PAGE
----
A new study is challenging the conventional wisdom that a daily low-dose of aspiring may be beneficial to senior citizens. Long-thought of to be a staple of daily medicine regimes, the taking of a low-dosage aspirin pill every day can actually cause an increased risk of bleeding in older patients, at least according to researchers from Monash University in Australia. The study, which relied on the help of some 20,000 subjects in both Australia and the United States, last for nearly five years.

Titled the “Effect of Aspirin on Disability-free Survival in the Healthy Elderly,” the study in question, from researchers in Australia, sought to challenge the long-held assumption that daily aspirin regiments may be helpful to senior citizens.

Experts have been forced to re-evaluate this claim in the past; the American Association of Retired Persons posited back in 2010 that daily aspirin doses could be causing more harm than good after a study that year arrived at similar conclusions.

New findings

The new findings from researchers are already breaking waves across the US and overseas, in part because the clinical procedures it followed are considered to be ideal for researchers. A randomized, double-blind, placebo-controlled trial, the new study divided participants into two groups, one of which received a low-dose of aspirin every day whilst the other received a placebo pill. Assessing “disability-free survival,” the researchers found after nearly 5 years of studying that there was virtually no difference between the two groups or a home remedy.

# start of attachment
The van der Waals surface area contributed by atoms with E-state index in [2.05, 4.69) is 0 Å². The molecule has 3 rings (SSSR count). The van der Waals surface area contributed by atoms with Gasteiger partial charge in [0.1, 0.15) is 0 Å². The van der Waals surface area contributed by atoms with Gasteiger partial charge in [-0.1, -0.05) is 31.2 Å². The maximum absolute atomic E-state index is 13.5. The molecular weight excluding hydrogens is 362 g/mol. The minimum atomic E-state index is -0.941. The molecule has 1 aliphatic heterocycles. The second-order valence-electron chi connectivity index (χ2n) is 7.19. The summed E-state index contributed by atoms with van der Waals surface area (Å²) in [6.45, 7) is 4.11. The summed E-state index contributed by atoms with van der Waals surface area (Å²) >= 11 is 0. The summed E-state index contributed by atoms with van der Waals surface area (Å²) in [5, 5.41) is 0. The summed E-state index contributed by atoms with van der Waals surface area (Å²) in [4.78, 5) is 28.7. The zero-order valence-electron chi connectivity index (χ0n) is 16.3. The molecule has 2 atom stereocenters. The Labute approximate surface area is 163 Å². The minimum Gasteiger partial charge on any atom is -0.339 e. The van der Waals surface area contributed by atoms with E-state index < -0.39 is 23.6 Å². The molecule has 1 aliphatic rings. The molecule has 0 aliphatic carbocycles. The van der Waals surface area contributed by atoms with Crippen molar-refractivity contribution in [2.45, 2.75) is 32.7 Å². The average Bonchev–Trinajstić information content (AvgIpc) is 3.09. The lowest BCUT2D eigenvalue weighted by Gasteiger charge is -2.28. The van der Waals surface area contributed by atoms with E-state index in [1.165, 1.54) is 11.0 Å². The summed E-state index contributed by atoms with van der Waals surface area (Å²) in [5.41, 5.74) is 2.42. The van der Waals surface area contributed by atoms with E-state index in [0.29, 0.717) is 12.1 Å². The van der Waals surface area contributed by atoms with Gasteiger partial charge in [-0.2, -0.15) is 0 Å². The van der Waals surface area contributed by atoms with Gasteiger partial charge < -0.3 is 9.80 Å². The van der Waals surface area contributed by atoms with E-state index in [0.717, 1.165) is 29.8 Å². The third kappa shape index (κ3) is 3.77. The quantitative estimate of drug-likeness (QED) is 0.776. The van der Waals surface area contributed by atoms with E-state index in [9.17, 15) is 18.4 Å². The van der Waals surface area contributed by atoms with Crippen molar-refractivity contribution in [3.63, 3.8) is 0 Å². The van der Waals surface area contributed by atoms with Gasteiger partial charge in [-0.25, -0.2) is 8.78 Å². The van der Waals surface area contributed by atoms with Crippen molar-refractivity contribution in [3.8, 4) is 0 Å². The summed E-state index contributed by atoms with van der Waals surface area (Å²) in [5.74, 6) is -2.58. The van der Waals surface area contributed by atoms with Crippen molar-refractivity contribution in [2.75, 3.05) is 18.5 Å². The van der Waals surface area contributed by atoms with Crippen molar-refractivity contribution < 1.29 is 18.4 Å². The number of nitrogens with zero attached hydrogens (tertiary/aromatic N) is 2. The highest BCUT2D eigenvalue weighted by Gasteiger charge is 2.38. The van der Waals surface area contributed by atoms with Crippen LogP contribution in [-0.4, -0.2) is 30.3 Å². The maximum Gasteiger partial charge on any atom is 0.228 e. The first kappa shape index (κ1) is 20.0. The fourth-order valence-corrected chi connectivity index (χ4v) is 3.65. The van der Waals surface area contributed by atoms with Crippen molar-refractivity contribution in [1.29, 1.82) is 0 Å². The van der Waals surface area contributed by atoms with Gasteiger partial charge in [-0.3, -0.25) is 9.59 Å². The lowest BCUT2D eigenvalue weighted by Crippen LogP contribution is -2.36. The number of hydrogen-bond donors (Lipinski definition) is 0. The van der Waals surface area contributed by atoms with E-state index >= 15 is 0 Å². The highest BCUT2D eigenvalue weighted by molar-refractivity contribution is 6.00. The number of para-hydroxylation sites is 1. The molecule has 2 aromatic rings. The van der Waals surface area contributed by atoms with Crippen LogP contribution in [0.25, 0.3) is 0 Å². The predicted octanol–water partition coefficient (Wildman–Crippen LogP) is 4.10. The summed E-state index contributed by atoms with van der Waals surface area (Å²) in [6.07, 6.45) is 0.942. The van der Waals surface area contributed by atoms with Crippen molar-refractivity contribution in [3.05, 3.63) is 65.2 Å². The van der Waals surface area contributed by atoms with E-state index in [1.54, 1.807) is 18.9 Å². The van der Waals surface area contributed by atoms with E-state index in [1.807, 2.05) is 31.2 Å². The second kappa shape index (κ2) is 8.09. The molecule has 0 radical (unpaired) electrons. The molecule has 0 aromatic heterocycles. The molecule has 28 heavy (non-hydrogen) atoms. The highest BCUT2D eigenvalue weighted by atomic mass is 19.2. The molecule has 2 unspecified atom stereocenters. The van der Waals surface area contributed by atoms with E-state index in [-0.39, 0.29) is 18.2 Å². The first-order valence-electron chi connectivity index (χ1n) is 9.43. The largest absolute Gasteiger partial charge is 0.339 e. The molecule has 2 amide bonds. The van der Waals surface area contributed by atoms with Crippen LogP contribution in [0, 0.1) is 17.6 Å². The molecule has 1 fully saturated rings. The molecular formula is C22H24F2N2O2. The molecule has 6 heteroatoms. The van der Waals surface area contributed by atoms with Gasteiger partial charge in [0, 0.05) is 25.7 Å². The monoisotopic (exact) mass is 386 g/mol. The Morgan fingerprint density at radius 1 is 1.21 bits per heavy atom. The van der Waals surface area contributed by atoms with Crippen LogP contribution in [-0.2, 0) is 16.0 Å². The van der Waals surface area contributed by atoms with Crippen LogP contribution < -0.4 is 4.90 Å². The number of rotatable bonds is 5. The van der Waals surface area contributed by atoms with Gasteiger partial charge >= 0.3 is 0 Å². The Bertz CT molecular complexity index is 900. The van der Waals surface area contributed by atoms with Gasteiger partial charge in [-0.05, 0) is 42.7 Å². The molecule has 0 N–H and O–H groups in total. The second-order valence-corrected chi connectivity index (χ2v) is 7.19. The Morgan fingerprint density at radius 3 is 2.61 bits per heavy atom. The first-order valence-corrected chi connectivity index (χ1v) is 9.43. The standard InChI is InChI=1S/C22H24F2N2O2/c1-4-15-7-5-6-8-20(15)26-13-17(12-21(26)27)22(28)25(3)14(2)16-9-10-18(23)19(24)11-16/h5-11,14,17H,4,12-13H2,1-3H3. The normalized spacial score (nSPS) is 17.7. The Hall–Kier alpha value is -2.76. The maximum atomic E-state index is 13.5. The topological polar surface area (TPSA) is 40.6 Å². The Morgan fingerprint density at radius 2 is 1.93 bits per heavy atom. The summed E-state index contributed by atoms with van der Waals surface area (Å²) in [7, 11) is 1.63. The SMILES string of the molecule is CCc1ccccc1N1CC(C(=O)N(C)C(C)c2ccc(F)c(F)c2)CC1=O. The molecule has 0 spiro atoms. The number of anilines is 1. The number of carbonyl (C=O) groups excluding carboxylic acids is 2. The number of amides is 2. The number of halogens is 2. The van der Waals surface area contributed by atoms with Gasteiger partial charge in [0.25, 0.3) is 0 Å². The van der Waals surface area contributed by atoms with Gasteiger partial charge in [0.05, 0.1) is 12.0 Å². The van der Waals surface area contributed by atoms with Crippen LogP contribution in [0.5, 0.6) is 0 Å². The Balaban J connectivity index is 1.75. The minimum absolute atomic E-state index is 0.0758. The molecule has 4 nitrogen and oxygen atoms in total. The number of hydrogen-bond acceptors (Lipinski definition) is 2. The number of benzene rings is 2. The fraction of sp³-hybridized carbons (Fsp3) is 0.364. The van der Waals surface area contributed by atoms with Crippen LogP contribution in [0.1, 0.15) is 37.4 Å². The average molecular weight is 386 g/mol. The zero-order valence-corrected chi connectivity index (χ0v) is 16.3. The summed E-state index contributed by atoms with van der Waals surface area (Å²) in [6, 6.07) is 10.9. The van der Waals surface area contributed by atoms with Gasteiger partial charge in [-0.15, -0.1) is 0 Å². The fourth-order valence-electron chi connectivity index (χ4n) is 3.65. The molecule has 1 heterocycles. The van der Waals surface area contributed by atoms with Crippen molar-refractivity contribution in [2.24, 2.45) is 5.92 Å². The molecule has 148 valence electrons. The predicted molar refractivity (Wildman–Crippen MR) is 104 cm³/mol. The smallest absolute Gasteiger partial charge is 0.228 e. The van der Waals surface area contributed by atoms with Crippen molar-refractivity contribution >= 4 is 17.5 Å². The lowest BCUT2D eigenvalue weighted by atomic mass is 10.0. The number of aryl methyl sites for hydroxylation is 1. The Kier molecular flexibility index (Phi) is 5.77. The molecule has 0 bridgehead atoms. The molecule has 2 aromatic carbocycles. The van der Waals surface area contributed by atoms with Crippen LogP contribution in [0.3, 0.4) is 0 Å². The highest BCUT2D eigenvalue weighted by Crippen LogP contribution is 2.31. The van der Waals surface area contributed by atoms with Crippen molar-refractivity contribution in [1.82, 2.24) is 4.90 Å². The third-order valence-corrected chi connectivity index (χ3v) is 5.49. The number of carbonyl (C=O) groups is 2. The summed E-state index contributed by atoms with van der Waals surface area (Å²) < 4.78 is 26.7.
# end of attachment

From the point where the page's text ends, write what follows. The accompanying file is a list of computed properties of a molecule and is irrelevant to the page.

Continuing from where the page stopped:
The researchers were quite confident in their findings. “We found there was no discernible benefit of aspirin on prolonging independent, healthy life for the elderly,” one of the lead researchers said, per NPR.

Effect on older patients

All participants in the study were at least 65 years of age. The study noted that, for older patients, in particular, regular doses of aspirin, even small ones, could actually increase the risk of potentially life-threatening bleeding.

While the findings fly in the face of contemporary accounts, they don’t dispel all of the supposed benefits of aspirin.

According to the US Preventative Services Task Force, for instance, daily low-doses of aspirin can still be beneficial to those who have suffered from heart attacks or cardiovascular troubles in the past. Thus, those who have suffered from strokes or heart attacks can rest assured that their daily aspirin regimes likely aren’t pushing them closer to the grave.

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